Kenyan President Uhuru Kenyatta and Ethiopian Prime Minister Hailemariam Desalegn met with South Sudanese President Salva Kiir today. A senior government official warned that Riek Machar, the former vice president who now allegedly commands renegade forces in the states of Unity and Upper Nile, had to renounce rebellion before the government could negotiate with him.
    
Michael Makuei Leuth, South Sudan's information minister, said the government has not yet established formal contact with Machar.
    
"For us, we are not talking with him," Leuth said, referring to Machar, whose whereabouts remain unknown. It was not possible to reach Machar, as his known phone numbers were switched off.
    
Government troops are trying to retake control of Bentiu, the capital of oil-rich Unity state, from forces loyal to Machar. There was also reported fighting in Malakal, the capital of Upper Nile state, according to Lueth. Upper Nile and Unity comprise the country's key oil-producing region, raising fears unrest there could cut off the country's economic lifeblood.
    
Col Philip Aguer, the military spokesman, said government troops were "preparing to retake Bentiu as soon as possible" and that pro-Machar forces controlled only "half" of Malakal. He provided no details.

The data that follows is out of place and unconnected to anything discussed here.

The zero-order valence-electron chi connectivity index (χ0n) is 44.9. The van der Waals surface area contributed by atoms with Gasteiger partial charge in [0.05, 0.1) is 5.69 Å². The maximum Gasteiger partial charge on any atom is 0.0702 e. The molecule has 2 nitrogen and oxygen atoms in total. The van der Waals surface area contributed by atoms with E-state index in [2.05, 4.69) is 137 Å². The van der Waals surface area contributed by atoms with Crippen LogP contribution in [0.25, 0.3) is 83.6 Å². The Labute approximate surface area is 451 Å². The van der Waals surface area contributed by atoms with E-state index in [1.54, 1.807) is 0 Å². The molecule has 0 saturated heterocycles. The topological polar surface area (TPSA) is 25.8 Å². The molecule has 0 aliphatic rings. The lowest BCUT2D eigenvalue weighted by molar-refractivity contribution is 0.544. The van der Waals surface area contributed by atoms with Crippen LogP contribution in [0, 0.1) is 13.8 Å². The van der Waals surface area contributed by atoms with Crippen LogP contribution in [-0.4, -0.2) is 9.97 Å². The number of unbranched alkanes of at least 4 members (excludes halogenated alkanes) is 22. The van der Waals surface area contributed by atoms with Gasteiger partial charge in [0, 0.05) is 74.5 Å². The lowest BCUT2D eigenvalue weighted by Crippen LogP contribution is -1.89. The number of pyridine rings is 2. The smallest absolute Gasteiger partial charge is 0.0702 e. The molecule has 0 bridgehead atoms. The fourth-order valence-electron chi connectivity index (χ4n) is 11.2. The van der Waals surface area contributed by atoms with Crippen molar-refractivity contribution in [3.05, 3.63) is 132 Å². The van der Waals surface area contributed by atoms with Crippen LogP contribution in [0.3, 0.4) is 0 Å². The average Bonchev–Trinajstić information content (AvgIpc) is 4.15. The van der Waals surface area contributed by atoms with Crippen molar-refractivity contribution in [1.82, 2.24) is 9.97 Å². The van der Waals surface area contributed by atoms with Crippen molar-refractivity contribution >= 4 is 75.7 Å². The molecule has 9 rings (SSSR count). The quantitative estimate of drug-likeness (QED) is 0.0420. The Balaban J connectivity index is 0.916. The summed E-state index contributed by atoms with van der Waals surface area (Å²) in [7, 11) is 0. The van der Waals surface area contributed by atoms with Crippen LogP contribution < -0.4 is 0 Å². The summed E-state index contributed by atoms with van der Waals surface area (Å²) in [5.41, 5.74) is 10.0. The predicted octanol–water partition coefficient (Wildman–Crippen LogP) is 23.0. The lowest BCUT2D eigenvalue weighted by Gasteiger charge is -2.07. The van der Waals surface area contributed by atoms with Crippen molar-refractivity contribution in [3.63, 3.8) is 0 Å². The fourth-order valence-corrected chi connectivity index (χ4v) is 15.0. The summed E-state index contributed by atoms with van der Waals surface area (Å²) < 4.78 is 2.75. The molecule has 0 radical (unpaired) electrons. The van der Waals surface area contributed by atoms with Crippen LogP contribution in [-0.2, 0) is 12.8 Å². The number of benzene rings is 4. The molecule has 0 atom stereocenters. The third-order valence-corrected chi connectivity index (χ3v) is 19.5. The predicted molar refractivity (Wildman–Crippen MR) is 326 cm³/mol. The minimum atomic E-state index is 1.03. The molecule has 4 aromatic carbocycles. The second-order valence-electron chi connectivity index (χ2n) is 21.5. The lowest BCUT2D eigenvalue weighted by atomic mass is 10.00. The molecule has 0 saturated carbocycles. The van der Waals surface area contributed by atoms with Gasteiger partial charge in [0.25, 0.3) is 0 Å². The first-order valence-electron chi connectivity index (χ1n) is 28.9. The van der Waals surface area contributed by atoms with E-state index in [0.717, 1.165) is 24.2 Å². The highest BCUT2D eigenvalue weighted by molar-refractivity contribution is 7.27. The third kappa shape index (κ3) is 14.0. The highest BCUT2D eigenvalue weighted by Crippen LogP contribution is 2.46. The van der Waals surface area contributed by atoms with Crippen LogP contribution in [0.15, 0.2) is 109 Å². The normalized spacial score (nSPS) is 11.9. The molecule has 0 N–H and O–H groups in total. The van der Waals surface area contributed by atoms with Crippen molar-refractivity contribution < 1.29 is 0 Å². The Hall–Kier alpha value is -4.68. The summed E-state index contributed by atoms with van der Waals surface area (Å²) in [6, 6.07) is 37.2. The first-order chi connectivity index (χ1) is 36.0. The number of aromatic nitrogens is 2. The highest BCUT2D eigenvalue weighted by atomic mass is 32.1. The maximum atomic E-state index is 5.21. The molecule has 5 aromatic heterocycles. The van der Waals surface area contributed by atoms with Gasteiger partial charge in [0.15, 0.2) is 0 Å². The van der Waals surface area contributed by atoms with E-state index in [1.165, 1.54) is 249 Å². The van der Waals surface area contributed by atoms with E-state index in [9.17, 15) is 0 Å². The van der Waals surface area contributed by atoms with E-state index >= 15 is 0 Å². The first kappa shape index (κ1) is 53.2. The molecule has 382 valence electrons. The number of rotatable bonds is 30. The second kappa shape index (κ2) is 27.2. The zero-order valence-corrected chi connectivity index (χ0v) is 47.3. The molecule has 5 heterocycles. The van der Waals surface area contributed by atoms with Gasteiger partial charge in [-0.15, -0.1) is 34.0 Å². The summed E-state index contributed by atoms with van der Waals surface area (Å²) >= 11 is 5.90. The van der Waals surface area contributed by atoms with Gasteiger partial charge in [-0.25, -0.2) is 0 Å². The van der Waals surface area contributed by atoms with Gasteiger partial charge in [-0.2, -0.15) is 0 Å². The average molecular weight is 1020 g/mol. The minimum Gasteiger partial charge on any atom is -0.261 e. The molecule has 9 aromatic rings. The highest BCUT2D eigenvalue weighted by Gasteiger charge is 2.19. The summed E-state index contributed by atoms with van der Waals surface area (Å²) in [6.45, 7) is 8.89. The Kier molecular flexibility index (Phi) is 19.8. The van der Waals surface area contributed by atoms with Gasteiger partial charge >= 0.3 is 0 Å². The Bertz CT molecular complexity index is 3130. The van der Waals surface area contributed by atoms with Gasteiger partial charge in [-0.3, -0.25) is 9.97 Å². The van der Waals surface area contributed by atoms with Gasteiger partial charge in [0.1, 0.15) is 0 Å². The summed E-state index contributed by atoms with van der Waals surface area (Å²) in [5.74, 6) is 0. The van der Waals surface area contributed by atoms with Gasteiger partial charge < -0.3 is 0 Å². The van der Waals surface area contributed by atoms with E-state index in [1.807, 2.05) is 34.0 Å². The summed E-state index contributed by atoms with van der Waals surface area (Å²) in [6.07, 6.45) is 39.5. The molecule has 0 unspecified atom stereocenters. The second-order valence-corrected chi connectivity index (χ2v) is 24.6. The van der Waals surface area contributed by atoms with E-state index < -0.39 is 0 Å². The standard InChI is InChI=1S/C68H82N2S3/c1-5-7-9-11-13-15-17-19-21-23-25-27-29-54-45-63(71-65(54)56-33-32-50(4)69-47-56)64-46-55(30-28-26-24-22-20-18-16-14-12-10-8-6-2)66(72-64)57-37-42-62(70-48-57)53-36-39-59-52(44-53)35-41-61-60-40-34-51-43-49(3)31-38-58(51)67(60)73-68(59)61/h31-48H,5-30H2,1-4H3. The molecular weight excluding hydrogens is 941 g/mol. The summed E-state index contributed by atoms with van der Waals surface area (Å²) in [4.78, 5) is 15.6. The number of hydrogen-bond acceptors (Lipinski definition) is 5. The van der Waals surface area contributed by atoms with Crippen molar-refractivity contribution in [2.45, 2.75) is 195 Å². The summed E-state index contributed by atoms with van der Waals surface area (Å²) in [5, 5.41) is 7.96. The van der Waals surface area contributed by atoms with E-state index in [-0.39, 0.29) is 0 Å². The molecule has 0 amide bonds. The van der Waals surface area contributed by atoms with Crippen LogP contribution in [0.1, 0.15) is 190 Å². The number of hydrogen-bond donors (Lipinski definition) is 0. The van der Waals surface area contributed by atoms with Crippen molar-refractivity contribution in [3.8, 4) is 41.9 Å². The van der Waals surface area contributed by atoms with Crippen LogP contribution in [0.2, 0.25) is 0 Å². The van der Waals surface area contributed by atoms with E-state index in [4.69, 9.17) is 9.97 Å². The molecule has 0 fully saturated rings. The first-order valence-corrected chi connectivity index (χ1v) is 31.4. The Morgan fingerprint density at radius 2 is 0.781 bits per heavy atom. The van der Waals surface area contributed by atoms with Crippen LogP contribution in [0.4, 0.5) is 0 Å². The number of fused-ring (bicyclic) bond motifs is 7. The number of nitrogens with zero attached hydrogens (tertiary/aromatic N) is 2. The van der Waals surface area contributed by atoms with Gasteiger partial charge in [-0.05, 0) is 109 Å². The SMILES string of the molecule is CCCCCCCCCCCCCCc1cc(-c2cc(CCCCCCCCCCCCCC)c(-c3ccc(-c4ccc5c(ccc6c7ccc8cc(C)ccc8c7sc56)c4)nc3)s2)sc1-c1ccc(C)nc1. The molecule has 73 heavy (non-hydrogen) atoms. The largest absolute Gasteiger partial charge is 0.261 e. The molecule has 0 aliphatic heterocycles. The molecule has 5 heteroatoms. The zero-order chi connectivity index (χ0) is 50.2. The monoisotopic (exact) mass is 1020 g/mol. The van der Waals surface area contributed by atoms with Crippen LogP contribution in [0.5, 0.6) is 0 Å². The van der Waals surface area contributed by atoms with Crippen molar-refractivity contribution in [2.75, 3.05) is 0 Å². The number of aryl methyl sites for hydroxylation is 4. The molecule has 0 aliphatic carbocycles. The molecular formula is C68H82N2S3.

World leaders have urged the country's leaders to stop the violence in which thousands are feared killed. The United States, Norway and Ethiopia are leading efforts to open peace talks between Kiir and his political rivals. Kiir said in a Christmas address that he is willing to "dialogue" with all his opponents.
    
The United Nations is investigating reports of mass killings since violence began spreading across South Sudan after a fight among the presidential guards on December 15, pitting soldiers from Kiir's Dinka ethnic group against those from the Nuer ethnic group of Machar. South Sudan's top UN humanitarian official, Toby Lanzer, said on Monday that he believes the death toll has surpassed 1,000.
    
South Sudan gets nearly 99 per cent of its government budget from oil revenues.
    
"We are moving toward them and we will flush them out like we did in Bor,"Leuth said, referring to the capital of Jonglei state that government troops retook from renegade forces earlier in the week.
    
Although the capital, Juba, is now calm, fighting appears to be spreading across the country, stretching the limits of humanitarian workers and aid agencies.

(Agencies)

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